The Sumatran Rhino Sanctuary (SRS)

The Sumatran Rhino Sanctuary in Way Kambas National Park, Indonesia is home to seven Sumatran rhinos.

In 1995, IRF and our partner, the Rhino Foundation of Indonesia (Yayasan Badak Indonesia, or YABI) began construction on the SRS in Way Kambas National Park. It had been long thought that Way Kambas held no rhinos, until a tiny population was discovered on camera traps set for tigers. These photographs provided the first evidence that between one dozen and two dozen rhinos were thriving in virtual seclusion in the park.

The 250-acre semi-wild SRS would provide the opportunity to house rhinos in their natural habitat while still being able to provide them protection from poachers, provide state-of-the-art veterinary and husbandry care, and if successful, an opportunity to reproduce. For many years, the facility held animals with little or no chance of breeding. That changed when two females, Rosa and Ratu, wandered out of the forest and were transferred to the sanctuary.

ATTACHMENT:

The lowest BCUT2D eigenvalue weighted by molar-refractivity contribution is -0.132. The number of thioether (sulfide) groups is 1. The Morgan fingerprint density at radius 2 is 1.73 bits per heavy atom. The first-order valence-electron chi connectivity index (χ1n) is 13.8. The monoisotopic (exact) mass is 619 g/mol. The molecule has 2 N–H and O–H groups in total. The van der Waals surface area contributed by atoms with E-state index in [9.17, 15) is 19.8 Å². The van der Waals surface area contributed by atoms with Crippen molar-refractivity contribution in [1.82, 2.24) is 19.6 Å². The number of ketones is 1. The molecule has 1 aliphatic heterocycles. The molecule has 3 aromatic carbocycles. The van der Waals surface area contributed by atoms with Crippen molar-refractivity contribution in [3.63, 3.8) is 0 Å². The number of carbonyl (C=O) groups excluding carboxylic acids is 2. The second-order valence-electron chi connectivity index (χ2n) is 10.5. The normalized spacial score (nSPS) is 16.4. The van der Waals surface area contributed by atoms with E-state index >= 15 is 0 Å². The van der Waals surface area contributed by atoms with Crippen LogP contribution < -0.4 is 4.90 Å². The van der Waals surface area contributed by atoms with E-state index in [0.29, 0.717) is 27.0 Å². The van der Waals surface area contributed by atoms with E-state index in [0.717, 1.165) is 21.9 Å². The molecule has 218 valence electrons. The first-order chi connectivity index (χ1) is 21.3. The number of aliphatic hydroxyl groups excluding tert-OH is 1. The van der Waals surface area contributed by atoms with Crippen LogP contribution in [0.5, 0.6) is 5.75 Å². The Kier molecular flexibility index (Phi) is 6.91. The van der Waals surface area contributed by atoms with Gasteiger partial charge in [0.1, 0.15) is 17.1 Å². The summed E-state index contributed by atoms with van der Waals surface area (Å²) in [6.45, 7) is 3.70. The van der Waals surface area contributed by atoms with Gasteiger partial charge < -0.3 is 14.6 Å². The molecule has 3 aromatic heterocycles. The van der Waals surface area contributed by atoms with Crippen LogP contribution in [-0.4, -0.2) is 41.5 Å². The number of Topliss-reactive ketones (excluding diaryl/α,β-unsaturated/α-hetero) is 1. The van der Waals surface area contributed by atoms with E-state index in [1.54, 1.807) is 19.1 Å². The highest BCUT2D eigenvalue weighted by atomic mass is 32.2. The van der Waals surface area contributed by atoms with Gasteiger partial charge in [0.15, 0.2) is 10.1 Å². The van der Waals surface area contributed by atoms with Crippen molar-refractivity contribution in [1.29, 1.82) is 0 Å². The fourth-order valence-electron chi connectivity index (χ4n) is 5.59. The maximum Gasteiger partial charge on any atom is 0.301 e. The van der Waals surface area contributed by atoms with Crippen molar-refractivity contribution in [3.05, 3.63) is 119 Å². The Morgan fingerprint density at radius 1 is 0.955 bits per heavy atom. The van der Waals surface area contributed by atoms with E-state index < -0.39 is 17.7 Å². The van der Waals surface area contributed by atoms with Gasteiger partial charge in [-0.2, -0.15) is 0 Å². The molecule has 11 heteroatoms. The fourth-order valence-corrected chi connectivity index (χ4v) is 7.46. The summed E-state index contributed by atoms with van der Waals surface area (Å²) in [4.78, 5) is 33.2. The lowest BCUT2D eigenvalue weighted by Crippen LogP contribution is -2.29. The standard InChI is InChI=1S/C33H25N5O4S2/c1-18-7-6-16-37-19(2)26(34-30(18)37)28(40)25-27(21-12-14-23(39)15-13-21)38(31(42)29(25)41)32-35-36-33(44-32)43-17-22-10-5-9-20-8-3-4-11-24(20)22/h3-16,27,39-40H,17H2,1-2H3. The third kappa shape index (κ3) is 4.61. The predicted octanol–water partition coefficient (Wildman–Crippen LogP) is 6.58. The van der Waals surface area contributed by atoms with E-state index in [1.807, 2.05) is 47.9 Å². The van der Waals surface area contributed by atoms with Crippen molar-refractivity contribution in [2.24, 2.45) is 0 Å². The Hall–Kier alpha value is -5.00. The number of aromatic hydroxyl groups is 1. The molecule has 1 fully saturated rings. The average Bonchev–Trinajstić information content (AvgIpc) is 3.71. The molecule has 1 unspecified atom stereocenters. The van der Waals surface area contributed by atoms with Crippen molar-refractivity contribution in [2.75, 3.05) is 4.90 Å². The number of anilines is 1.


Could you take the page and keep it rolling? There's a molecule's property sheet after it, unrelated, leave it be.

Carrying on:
Shortly after Rosa and Ratu arrived at the SRS, the decision was made to move male Andalas from the Cincinnati Zoo to the SRS in hopes that he would mature into a breeding male. No one knew if a rhino born in captivity would be able to learn natural breeding behaviors and successfully produce offspring, but on June 23, 2012, Andalas and Ratu became parents to the first Sumatran rhino calf born in an Indonesian facility in 124 years, a male, Andatu.

Just a few days old here, “Andatu” got his name from parents Andalas + Ratu, but it also comes from an Indonesian phrase for “a gift from God.”

In 2016, the world was delighted again when female calf Delilah was born — the second Sumatran rhino calf born at the SRS, and the second for Andalas and Ratu. Using the methods perfected in Cincinnati, and with assistance from veterinarians and scientists from Cincinnati, White Oak Conservation Center, and Taronga Conservation Society Australia, the YABI and IRF teams have created a successful captive-breeding program at the SRS. 

SRS veterinarian, Zulfi Arsan, performing a routine check on Delilah, 2016.

Over the last century, there have been only five Sumatran rhinos born in captivity, with four of them now living at the SRS. It all started with Andalas and it all was made possible because of Dr. Terri Roth and her team at Cincinnati, as well as the talented veterinary team at the SRS. And now, the future of this species depends on those breeding successes.